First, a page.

Foreword Reviews

Travels with Sushi in the Land of the Mind

Clarion Rating: 3 out of 5

Travels with Sushi in the Land of the Mind is an intense and dramatic story in which curious children go on a magical adventure and confront powerful moral questions.

Eduard Shyfrian’s religious allegory for young readers, Travels with Sushi in the Land of the Mind, features high-stakes action and drama in a mystical world where good is pitted against evil.

After a day at the beach, Aaron and Stella go to their favorite sushi restaurant with their grandparents and order their usual salmon sushi. The chef brings out two special gold sushi rolls for them to taste, too. When they close their eyes and take a bite, they are sent into another realm, where they are greeted by Salmon Mushi, the leader of a religious tribe in the Land of the Mind. Mushi tells the children that they have been chosen to save his world from the Black Queen by uniting a sacred book with the Mushi tribe. To do so, they traverse the world and face many challenges, hoping to prove that good can conquer evil.

The Land of the Mind is described as a “quantum world,” with quantum principles guiding its physics. Most quantum theory terms are defined in a haughty, long-winded, and confusing manner, though, and their definitions introduce additional words that need defining. The impact of the land being a quantum world is not followed through; there are no descriptions of the Land of the Mind’s physics. More overt is the fact that the Mushi tribe’s beliefs and backstories include similarities to various world religions, and Bible verses are paraphrased in the course of the text.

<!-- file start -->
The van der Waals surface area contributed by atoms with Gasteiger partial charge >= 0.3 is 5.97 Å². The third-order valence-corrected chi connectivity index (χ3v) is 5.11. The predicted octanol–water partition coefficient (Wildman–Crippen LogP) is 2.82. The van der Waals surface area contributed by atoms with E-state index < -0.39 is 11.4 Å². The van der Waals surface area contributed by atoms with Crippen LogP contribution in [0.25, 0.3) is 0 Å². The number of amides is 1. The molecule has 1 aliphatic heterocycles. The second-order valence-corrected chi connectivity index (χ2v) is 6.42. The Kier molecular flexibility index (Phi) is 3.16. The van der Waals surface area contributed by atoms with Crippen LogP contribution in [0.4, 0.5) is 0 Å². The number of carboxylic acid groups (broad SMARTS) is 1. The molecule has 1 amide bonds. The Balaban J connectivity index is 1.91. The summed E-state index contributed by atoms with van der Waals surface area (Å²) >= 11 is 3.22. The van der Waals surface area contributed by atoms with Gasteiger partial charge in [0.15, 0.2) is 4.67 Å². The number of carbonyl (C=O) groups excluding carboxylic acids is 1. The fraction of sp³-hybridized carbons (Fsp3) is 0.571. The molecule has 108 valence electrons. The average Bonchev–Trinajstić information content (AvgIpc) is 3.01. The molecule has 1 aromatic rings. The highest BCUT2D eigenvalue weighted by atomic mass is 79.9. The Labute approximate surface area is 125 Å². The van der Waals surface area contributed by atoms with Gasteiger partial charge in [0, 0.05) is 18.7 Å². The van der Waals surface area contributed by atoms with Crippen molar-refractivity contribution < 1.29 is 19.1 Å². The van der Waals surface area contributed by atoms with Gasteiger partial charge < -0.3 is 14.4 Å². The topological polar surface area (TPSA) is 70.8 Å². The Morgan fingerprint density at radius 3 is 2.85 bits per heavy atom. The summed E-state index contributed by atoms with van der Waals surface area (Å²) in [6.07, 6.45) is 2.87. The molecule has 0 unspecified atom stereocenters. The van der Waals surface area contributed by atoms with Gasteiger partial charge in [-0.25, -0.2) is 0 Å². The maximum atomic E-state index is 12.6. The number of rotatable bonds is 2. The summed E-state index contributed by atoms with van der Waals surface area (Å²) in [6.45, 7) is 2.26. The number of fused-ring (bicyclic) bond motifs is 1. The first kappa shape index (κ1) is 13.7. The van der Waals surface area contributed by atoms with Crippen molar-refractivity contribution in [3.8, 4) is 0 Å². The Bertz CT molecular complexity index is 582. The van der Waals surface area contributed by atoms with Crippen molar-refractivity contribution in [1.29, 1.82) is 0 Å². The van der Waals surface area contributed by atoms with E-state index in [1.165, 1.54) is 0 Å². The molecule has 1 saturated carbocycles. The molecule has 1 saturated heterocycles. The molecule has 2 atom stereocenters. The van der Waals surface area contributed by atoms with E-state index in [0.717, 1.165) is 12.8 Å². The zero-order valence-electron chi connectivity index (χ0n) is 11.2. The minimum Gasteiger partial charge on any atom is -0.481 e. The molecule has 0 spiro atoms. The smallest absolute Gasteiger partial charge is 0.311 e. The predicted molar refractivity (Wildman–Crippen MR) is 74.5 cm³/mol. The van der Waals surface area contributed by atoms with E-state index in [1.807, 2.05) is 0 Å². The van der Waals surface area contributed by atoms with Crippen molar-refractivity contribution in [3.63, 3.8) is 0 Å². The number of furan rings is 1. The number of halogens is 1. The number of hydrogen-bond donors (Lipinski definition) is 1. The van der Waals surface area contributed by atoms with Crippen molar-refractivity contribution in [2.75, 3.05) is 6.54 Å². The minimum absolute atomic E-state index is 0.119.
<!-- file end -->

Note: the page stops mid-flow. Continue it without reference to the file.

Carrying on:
There are numerous minor characters, but few have distinctive personalities. Aaron and Stella are also indistinct; they act in accordance with what the plot requires, instead of driving it forward themselves. Their expressed desires and fears stem from the mission they’re given, and there’s little sense of what their lives are like in their own world.

Structured to deliver lessons, the book follows the children as they move deeper into the Land of the Mind, and their passage through its areas is defined by moral challenges. They encounter the Land of Pride, home to royalty who flatter Aaron, and the Zone of Indifference, where residents don’t care about others’ suffering. In each locale, they conquer faults within themselves in order to move closer to their destination.

The writing is eloquent and expressive, if it employs unnecessary adverbs. Descriptive word choices elevate the text, though leaving it still within the reach of the middle grade audience. Themes too mature for that intended audience include a public execution that’s stopped at the last minute and the threat of a suicide bomber.

Travels with Sushi in the Land of the Mind is an intense and dramatic story in which curious children go on a magical adventure and confront powerful moral questions.

Reviewed by Aimee Jodoin

Disclosure: This article is not an endorsement, but a review. The author of this book provided free copies of the book and paid a small fee to have their book reviewed by a professional reviewer. Foreword Reviews and Clarion Reviews make no guarantee that the author will receive a positive review. Foreword Magazine, Inc. is disclosing this in accordance with the Federal Trade Commission’s 16 CFR, Part 255.

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